San Diego: Steady Southern California

The metro is an established life science cluster and continues to attract both tech and science tenants. The office inventory encompasses more than 72 million square feet, with a relatively balanced distribution between Class A and Class B space.

Office-using employment in San Diego, click to enlarge
Office-using employment in San Diego, click to enlarge

The San Diego office market is on a steady course, as demand for quality space remains strong. The metro’s office inventory encompasses more than 72 million square feet, with a relatively balanced distribution between Class A and Class B space. Vacancy is lowest in primary locations such as the central business district, which boasts relatively modest lease rates.

San Diego is an established life science cluster and continues to attract both tech and science tenants. With some 27,000 jobs added in the 12 months ending in December 2016, employment in the metro increased 1.9 percent year-over-year, surpassing the 1.56 percent national growth rate. Strong demand for space with laboratories or research-and-development components has boosted rental pricing in coveted submarkets such as Torrey Pines, where average lease rates have reached $42.20 per square foot.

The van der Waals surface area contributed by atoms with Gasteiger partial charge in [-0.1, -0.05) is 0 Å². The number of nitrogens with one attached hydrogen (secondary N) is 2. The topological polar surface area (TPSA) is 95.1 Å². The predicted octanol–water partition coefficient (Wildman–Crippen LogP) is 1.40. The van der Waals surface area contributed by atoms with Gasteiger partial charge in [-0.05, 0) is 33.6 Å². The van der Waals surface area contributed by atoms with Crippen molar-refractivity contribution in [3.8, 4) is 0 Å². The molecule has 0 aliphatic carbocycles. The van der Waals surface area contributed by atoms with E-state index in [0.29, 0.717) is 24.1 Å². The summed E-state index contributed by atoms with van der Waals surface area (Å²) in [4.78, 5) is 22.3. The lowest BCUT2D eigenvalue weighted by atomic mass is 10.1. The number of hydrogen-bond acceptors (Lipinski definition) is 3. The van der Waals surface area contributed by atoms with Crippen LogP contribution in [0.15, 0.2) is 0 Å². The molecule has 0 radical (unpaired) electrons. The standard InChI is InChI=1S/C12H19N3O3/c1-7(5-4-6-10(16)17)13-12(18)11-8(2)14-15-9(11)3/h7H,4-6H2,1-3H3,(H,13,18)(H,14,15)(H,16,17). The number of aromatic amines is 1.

Development activity has picked up compared to the previous year, as more than 800,000 square feet of space is expected to come online by the end of the year. Nearly 9 million square feet of space is under various phases of development, while planned projects account for 66 percent of the pipeline.

Total transaction volume reached $728.8 million in the 12 months ending in July, as investors kept looking for good relative value in less expensive office markets. The metro’s CBD presents attractive investment opportunities at relatively modest prices ($213 per square foot). Meanwhile, Torrey Pines emerged as San Diego’s most transacted submarket, with average asking rates reaching a solid $537.60 per square foot in July.

Read the full Yardi Matrix report.